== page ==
Tag: SIGTTO

Filter By:

Filter

Standards and Guidelines for LNG ship projects

 The LNG marine transportation industry has an enviable safety record and, in the 49 years since the first commercial cargo was transported from Algeria to the UK, 7,200 million m3 of LNG has been safely delivered on approaching 75,000 loaded voyages. This excellent safety record stems from adherence to rigorous codes and standards for the design, construction and operation of both the vessels employed and the marine terminals where they load and discharge their cargo.The codes, standards and industry guidelines were written by drawing on the expertise of the people engaged in the industry and they have been continuously updated and reviewed in light of experience. With the advent of ‘small scale’ LNG usage, particularly in its use as a marine bunker fuel, it is essential that the knowledge and experience is publicised to new participants in the LNG industry.SIGTTO and SGMF have jointly issued the following document to provide a description of all guidance available and sufficient details. In the onset, I was explicit with you propecia before and after has changed my existence. It has become much more fun, and now I have to run. Just as it is fabulous to sit.

Read more

SIGTTO guidance for the prevention of Rollover in LNG ships

 SIGTTO has issued a paper to inform and advise the owners and operators of LNG carriers about the issues surrounding rollover.“Rollover” refers to the rapid release of LNG vapour that can occur as a result of the spontaneous mixing of layers of different densities of LNG in a storage or cargo tank. A pre-condition for rollover is that stratification has occurred, ie the existence in the tank of two separate layers of LNG of different density. The possibility of a sudden release of large amounts of vapour and the potential over-pressurisation of the tank resulting in possible damage or failure is recognised by the major design codes. EN 1473 - ”The design of onshore LNG terminals” and NFPA 59A - “Standard for the Production, Storage and Handling of LNG” both require this phenomenon to be taken into consideration when sizing relief devices. Whilst the relief valves may prevent damage to the tank, LNG vapour is not only flammable and heavier than air on release, but a valuable commodity and a potent greenhouse gas and therefore venting should be avoided whenever possible.Figure below shows an LNG tank without stratification. Methane evaporates from the surface, which cools due to loss of latent ...

Read more

SIGTTO issues LNG Shipping at 50

SIGTTO has announced the publication of  LNG Bunkering at 50. The publication marks the 35th and 43rd anniversaries of the Society of International Gas Tanker and Terminal Operators (SIGTTO) and the International Group of LNG Importers (GIIGNL), respectively.  The LNG industry has an exceptional story to tell and LNG Shipping at 50 contributes to the telling of that story. The publication starts with a review of the early days to show how the industry developed the innovative solutions needed to ensure the safe transport of LNG by sea. The articles in this section then describe how these solutions werethen continuously improved upon as more countries turned to seaborne natural gas imports to meet their energy needs. Safety is the No 1 priority in the LNG industry and the safety regime section of the magazine examines the cornerstones that underpin an unparalleled safety record. Quite aside from the IGC Code and the work of SIGTTO and GIIGNL, there are the contributions of class, training establishments, vetting programmes and escort tug services. You may read LNG Shipping at 50 by clicking at image below:    In the beginning, I was straightforward with you propecia before and after has changed my existence. It has become much more fun, and now I have to run. Just as it is incredible to sit.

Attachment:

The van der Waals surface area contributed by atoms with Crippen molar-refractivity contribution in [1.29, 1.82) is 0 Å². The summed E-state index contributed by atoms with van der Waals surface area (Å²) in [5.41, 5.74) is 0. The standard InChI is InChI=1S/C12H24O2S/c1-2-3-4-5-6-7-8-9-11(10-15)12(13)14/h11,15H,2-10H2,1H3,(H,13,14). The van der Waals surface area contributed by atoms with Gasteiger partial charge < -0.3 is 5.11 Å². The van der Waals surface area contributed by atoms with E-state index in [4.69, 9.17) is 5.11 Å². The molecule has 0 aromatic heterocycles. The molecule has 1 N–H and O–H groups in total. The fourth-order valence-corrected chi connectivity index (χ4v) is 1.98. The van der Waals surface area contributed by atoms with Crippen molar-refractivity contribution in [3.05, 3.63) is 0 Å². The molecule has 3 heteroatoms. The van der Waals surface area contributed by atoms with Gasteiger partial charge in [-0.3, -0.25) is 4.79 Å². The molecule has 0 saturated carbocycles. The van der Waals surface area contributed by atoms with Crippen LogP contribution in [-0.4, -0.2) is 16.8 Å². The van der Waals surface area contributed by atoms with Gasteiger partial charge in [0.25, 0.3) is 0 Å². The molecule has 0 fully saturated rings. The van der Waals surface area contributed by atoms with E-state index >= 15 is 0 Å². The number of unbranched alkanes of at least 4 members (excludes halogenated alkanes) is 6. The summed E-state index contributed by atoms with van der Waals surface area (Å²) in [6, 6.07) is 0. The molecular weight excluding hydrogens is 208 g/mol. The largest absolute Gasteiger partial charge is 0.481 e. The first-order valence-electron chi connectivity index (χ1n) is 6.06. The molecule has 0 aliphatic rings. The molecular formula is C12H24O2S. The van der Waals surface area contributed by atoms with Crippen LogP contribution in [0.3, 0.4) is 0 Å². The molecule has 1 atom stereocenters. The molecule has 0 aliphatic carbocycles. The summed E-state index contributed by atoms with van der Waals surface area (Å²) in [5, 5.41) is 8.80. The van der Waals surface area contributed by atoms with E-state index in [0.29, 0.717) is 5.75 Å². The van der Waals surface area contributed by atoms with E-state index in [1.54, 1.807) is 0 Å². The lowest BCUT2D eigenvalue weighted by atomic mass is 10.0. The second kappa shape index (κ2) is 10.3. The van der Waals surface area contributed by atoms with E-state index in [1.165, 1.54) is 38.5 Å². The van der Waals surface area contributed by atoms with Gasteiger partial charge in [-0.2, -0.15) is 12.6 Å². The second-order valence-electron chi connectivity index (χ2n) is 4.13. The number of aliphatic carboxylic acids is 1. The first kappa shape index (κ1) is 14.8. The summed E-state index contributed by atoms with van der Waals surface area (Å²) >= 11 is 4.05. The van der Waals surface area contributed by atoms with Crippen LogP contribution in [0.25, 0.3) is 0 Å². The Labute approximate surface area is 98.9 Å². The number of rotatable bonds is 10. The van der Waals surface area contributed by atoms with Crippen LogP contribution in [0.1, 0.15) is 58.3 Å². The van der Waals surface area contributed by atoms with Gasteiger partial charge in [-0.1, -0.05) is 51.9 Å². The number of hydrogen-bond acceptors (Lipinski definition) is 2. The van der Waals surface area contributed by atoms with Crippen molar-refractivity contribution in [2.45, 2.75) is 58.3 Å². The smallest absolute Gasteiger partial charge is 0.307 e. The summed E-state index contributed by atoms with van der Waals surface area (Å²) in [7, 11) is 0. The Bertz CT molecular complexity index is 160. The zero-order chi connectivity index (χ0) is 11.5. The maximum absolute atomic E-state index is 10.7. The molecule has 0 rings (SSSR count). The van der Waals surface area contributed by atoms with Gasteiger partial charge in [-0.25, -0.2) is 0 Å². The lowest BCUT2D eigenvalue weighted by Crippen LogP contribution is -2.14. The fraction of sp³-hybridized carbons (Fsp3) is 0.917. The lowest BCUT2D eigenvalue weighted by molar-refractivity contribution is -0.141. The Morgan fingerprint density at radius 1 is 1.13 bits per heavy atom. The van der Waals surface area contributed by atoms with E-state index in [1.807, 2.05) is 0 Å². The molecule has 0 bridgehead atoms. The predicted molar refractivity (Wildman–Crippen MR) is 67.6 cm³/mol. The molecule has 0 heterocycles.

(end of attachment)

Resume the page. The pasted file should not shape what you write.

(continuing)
Read more

Recent gas-related developments at IMO and EU

Clarification is being sought for steam turbine LNG carriers in North and Baltic IGC Code updateSubject to some editorial clarifications, the draft revised International Gas Carrier (IGC) Code is scheduled for adoption at MSC 93 in May 2014, with a corresponding entry-into-force date of January 2016. The revised IGC Code will not be retroactive, and will apply only to vessels built after the entry-into-force date.IGF Code updateDevelopment of the International Code for Ships using Gas or other Low Flash-Point Fuels (IGF Code) continues to be progressed via correspondence group (CG). The primary focus of the CG remains the use of LNG as marine fuel, and although the CG is also addressing methyl alcohol and lowflash diesel fuels, that work will not delay the Code. Recent IMO sub-committee work has looked at the location of LNG bunker tanks (Ship Design & Construction Sub-committee) and STCW training requirements (Human Element, Training & Watchkeeping Sub-committee).Realistically, the IGF Code is at least 12 months behind the IGC Code, as the drafting group is not scheduled to meet until September 2014. IMO appears to be looking to fast track the IGF Code, with a target adoption date of spring 2015 and a resulting entry-into-force date ...

Read more
Page 1 of 3 1 2 3

Recommended